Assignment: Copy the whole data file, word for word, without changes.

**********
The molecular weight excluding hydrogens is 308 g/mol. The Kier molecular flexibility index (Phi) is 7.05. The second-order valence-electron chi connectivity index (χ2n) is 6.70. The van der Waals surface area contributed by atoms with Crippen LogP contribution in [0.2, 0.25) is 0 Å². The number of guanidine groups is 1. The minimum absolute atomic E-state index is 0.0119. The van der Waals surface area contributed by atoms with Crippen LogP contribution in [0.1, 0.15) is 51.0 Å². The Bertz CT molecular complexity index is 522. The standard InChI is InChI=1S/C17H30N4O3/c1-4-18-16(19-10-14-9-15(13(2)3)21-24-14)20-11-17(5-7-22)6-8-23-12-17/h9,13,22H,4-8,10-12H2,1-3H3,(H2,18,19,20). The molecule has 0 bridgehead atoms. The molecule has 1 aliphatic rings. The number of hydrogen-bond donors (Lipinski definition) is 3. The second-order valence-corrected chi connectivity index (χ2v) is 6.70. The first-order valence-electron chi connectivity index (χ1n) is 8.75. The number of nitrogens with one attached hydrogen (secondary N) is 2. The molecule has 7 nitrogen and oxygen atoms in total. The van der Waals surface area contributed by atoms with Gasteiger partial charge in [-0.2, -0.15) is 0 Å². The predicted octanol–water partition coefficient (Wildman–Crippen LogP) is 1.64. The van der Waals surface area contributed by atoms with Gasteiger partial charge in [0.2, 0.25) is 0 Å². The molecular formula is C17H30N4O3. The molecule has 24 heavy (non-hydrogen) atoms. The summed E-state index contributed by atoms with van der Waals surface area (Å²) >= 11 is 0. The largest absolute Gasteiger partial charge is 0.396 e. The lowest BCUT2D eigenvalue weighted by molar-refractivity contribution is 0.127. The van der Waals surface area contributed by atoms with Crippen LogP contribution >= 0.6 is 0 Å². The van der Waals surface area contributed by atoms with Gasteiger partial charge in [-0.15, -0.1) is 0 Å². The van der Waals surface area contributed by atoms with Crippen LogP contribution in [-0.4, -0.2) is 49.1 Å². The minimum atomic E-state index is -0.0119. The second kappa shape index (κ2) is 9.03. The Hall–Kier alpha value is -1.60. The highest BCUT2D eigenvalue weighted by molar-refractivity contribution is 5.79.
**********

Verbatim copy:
The molecular weight excluding hydrogens is 308 g/mol. The Kier molecular flexibility index (Phi) is 7.05. The second-order valence-electron chi connectivity index (χ2n) is 6.70. The van der Waals surface area contributed by atoms with Crippen LogP contribution in [0.2, 0.25) is 0 Å². The number of guanidine groups is 1. The minimum absolute atomic E-state index is 0.0119. The van der Waals surface area contributed by atoms with Crippen LogP contribution in [0.1, 0.15) is 51.0 Å². The Bertz CT molecular complexity index is 522. The standard InChI is InChI=1S/C17H30N4O3/c1-4-18-16(19-10-14-9-15(13(2)3)21-24-14)20-11-17(5-7-22)6-8-23-12-17/h9,13,22H,4-8,10-12H2,1-3H3,(H2,18,19,20). The molecule has 0 bridgehead atoms. The molecule has 1 aliphatic rings. The number of hydrogen-bond donors (Lipinski definition) is 3. The second-order valence-corrected chi connectivity index (χ2v) is 6.70. The first-order valence-electron chi connectivity index (χ1n) is 8.75. The number of nitrogens with one attached hydrogen (secondary N) is 2. The molecule has 7 nitrogen and oxygen atoms in total. The van der Waals surface area contributed by atoms with Gasteiger partial charge in [-0.2, -0.15) is 0 Å². The predicted octanol–water partition coefficient (Wildman–Crippen LogP) is 1.64. The van der Waals surface area contributed by atoms with Gasteiger partial charge in [0.2, 0.25) is 0 Å². The molecular formula is C17H30N4O3. The molecule has 24 heavy (non-hydrogen) atoms. The summed E-state index contributed by atoms with van der Waals surface area (Å²) >= 11 is 0. The largest absolute Gasteiger partial charge is 0.396 e. The lowest BCUT2D eigenvalue weighted by molar-refractivity contribution is 0.127. The van der Waals surface area contributed by atoms with Crippen LogP contribution >= 0.6 is 0 Å². The van der Waals surface area contributed by atoms with Gasteiger partial charge in [-0.15, -0.1) is 0 Å². The van der Waals surface area contributed by atoms with Crippen LogP contribution in [-0.4, -0.2) is 49.1 Å². The minimum atomic E-state index is -0.0119. The second kappa shape index (κ2) is 9.03. The Hall–Kier alpha value is -1.60. The highest BCUT2D eigenvalue weighted by molar-refractivity contribution is 5.79.